Left Justified

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Donation to Conrad N. Hilton Foundation

September 28, 2019 by Dan Kazan in News and Media

With the death and bequest of Barron Hilton, the Conrad N. Hilton Foundation – Hilton’s primary heir – will increase from approximately $2.9 billion to $6.3 billion.  This organization is receiving 97% of the fortune which will be used for their humanitarian, philanthropic work.

This Hilton is the second son of
hotelier Conrad Hilton and became famous in his own right for launching the
American Football League and original owner of the Los Angeles Chargers.  He also co-founded the MacDonald Oil Company, and
Air Finance Corporation.  In 2011 his net
worth was estimated at $2.5 bn.

Of his death his granddaughter 38-year
old model Paris Hilton, described him as having lived a “life full of
accomplishment and adventure.”  One
example of his adventurous side could be attributed to his membership of a
Venice Island duck club in Northern California. 
Every fourth of July he would he would put on an incredible Fourth of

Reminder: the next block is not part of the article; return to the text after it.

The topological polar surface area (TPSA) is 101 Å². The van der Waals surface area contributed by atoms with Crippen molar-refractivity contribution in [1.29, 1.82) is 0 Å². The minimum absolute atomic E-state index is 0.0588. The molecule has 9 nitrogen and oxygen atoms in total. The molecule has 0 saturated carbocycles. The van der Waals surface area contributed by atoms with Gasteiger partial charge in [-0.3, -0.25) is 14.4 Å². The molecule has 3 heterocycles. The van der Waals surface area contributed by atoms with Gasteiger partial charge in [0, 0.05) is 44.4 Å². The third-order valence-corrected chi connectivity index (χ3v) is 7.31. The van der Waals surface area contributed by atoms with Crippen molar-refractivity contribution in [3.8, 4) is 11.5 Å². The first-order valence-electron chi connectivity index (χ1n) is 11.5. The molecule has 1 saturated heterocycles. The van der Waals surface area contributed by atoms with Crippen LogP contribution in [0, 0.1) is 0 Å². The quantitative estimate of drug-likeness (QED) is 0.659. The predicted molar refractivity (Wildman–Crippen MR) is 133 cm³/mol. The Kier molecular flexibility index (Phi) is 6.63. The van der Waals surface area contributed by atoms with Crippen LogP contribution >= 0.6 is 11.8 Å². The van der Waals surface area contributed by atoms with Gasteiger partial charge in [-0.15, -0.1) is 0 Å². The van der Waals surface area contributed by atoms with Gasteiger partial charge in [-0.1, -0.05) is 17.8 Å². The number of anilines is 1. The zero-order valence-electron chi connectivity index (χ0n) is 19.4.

July fireworks display there.

One year Mozes Victor Konig, Tel Aviv
photographer happened to be in the area. 
Since it is Northern California’s largest private pleasure boat
gathering, even those not invited are able to see it.

“I happened to be in Northern California three years ago for my best friend’s wedding which I was photographing just for fun,” Mozes Victor Keinig recalls.  “A few days after the wedding it was 4th July and some of my friends took me to Windmill Cove.  From there, you can get a spectacular view of the display.  I only wish I would have met the man behind all of this.”

Hilton was truly an impressive man in
so many ways.  He came from wealth but
established himself in his own right and then throughout his life gave very
generously.  At the same time, he knew
how to have fun.  A true all-rounder who
will be missed by many.

New Governor of Puerto Rico Sworn In

August 4, 2019 by Dan Kazan in News and Media, Politics
Utuado, Puerto Rico. March 13, 2018 – The Governor of Puerto Rico, Ricardo Rosselló addresses the media and survivors of Utuado,.

After weeks of mostly peaceful protests, the people of Puerto Rico now have a new governor, Pedro Pierluisi. The former governor, Ricardo Rosselló resigned last Friday, an action he took only after weeks of refusing to step down, despite the demands made by the protestors.